Santander Investment Securities agrees to pay fine as a part of FINRA settlement

Maria Nikolova

Between December 2012 and June 2014, Santander failed to reasonably supervise its Credit Trading Desk which executed 163 fixed income transaction pairs that were non-bona fide.

Santander Investment Securities Inc. has agreed to pay a fine of $30,000 as a part of a settlement with the United States Financial Industry Regulatory Authority (FINRA).

During the period December 1, 2012 through June 30, 2014 (the “Review Period”) Santander failed to reasonably supervise its Credit Trading Desk which executed 163 fixed income transaction pairs that were non-bona fide. In each instance, three traders on Santander’s Credit Trading Desk caused the firm to buy (sell) fixed income securities from/to another broker-dealer as the counterparty and then, during the same day in virtually all cases, sold/bought the same bonds to/from the same counterparty.

The 163 transaction pairs were reported to the Trade Reporting and Compliance Engine (“TRACE”). These transaction pairs were executed at market prices set by Santander traders. There was generally a price difference of .02 to .03 cents between the two legs of the transactions (i.e., the buy and the sell). This price difference represented the amount paid by Santander to the other broker-dealer to execute these transactions. These transactions violated FINRA Rules 2010 and 5210.

The transactions at issue were executed by the Credit Trading Desk, which only has institutional customers. During the review period, the Madrid Risk Department sent emails to traders on the Credit Trading Desk, the Head of the Desk, and certain supervisors, identifying bonds that were about to age or had aged.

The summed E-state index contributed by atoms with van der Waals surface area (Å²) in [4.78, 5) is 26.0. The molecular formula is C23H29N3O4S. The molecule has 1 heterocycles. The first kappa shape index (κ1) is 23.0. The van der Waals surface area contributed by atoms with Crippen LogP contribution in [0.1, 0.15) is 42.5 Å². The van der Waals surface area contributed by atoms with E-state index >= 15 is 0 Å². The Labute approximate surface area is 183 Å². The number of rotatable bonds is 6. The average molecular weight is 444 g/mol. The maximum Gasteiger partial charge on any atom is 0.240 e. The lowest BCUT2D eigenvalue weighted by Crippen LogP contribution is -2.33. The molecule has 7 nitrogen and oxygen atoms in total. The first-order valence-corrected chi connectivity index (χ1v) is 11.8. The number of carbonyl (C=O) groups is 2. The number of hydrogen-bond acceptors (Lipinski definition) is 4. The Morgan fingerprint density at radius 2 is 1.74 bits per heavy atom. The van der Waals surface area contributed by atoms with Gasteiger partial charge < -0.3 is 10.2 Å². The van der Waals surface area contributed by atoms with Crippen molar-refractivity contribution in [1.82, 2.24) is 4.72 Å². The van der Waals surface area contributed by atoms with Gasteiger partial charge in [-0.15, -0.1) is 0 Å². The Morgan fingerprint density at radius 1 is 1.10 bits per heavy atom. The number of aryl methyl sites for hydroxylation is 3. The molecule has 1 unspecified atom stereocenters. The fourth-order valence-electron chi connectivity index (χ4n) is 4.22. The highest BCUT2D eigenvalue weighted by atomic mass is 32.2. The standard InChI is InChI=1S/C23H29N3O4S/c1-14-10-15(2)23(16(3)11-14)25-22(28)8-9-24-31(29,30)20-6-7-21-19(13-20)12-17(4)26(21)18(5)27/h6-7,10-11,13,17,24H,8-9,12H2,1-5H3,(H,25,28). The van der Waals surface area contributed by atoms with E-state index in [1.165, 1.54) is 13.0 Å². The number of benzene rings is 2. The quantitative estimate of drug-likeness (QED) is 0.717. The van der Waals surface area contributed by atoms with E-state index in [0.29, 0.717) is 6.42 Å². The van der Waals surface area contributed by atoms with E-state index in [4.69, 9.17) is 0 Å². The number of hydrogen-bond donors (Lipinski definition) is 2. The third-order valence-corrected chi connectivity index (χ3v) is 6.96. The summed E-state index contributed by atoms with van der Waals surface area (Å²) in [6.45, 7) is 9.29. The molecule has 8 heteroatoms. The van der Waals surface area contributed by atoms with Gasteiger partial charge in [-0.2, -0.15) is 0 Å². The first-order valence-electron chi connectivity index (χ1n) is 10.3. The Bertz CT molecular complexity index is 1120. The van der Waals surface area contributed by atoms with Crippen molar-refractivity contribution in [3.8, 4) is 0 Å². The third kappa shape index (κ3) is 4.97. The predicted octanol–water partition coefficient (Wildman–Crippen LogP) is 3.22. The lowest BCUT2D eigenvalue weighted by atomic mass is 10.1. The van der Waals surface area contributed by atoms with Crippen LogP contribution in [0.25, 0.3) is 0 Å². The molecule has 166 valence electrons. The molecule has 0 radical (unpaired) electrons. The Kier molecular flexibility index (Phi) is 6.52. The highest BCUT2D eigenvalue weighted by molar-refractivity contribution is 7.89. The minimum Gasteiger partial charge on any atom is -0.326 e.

The Madrid Risk Department would apply a “provision” to fixed income positions maintained longer than the holding period. A provision was an unrealized loss that applied to the overall Credit Trading Desk, not to individual traders. If there were provisions in place during the last month of the fiscal year, those provisions would be factored into the Credit Trading Desk’s profit and loss calculation.

Starting in December 2012, the Head of the Desk told the traders on the Credit Trading Desk that they could conduct these type of transaction pair trades to control provisions.

From December 2012 through the end of the review period, three traders, including the Head of the Desk, engaged in these transactions to reset the holding period for bond positions that were approaching or were in excess of the aging period. The traders did not attempt to conceal the transactions. However, Santander was not aware of the purpose of the transactions during the review period.

FINRA explains that the transaction pairs described above were not bona fide because they involved no transfer of risk or ultimate change in beneficial ownership, were not conducted at negotiated prices, and were with the same counterparty over a short period of time. The transactions had no legitimate economic purpose. As a result, traders at Santander caused the publication of non-bona fide transactions.

Furthermore, during the review period, Santander failed to detect the 163 non-bona fide transactions. Although Santander had a supervisory system, including written supervisory procedures, requiring daily review of the Credit Trading Desk’s transactions, there was no required review for non-bona fide transactions. Moreover, Santander’s supervisory personnel were unaware of Banco Santander’s risk management policy and, therefore, did not understand or appreciate the risk that firm traders may engage in non-bona fide trading.

Additionally, Santander’s compliance personnel were unaware of the impact of the “provision” deduction to the Credit Trading Desk’s P&L under Banco Santander’s risk management policy.

As a result, Santander failed to establish and maintain a supervisory system, including written supervisory procedures in violation of NASD Rule 3010(a)-(b) and FINRA Rule 2010.

On top of the fine, Santander agrees to a censure and an undertaking to revise the firm’s supervisory system and written supervisory procedures.

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